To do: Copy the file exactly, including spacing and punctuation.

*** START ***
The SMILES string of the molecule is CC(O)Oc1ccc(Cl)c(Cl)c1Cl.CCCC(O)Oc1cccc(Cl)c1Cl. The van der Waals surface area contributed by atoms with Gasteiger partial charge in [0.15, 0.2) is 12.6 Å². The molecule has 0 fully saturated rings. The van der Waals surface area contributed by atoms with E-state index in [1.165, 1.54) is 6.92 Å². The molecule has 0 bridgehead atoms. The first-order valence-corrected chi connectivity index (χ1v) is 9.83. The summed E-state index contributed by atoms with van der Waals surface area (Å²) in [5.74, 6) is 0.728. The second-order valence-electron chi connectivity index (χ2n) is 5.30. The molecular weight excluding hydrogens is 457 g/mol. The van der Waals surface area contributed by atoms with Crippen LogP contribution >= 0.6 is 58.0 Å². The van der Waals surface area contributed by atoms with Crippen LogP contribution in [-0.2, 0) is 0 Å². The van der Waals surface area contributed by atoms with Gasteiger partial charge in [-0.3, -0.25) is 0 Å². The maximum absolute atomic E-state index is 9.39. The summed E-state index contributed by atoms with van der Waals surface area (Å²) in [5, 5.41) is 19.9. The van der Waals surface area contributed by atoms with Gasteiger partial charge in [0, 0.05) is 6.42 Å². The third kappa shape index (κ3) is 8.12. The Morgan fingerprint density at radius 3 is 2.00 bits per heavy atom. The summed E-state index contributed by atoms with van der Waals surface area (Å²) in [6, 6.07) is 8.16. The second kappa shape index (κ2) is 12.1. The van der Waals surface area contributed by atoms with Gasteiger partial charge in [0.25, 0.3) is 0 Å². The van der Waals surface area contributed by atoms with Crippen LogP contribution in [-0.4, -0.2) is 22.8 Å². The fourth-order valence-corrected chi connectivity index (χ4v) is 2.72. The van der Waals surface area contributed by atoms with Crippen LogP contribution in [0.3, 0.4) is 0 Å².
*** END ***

The SMILES string of the molecule is CC(O)Oc1ccc(Cl)c(Cl)c1Cl.CCCC(O)Oc1cccc(Cl)c1Cl. The van der Waals surface area contributed by atoms with Gasteiger partial charge in [0.15, 0.2) is 12.6 Å². The molecule has 0 fully saturated rings. The van der Waals surface area contributed by atoms with E-state index in [1.165, 1.54) is 6.92 Å². The molecule has 0 bridgehead atoms. The first-order valence-corrected chi connectivity index (χ1v) is 9.83. The summed E-state index contributed by atoms with van der Waals surface area (Å²) in [5.74, 6) is 0.728. The second-order valence-electron chi connectivity index (χ2n) is 5.30. The molecular weight excluding hydrogens is 457 g/mol. The van der Waals surface area contributed by atoms with Crippen LogP contribution >= 0.6 is 58.0 Å². The van der Waals surface area contributed by atoms with Crippen LogP contribution in [-0.2, 0) is 0 Å². The van der Waals surface area contributed by atoms with Gasteiger partial charge in [-0.3, -0.25) is 0 Å². The maximum absolute atomic E-state index is 9.39. The summed E-state index contributed by atoms with van der Waals surface area (Å²) in [5, 5.41) is 19.9. The van der Waals surface area contributed by atoms with Gasteiger partial charge in [0, 0.05) is 6.42 Å². The third kappa shape index (κ3) is 8.12. The Morgan fingerprint density at radius 3 is 2.00 bits per heavy atom. The summed E-state index contributed by atoms with van der Waals surface area (Å²) in [6, 6.07) is 8.16. The second kappa shape index (κ2) is 12.1. The van der Waals surface area contributed by atoms with Gasteiger partial charge in [0.25, 0.3) is 0 Å². The van der Waals surface area contributed by atoms with Crippen LogP contribution in [-0.4, -0.2) is 22.8 Å². The fourth-order valence-corrected chi connectivity index (χ4v) is 2.72. The van der Waals surface area contributed by atoms with Crippen LogP contribution in [0.3, 0.4) is 0 Å².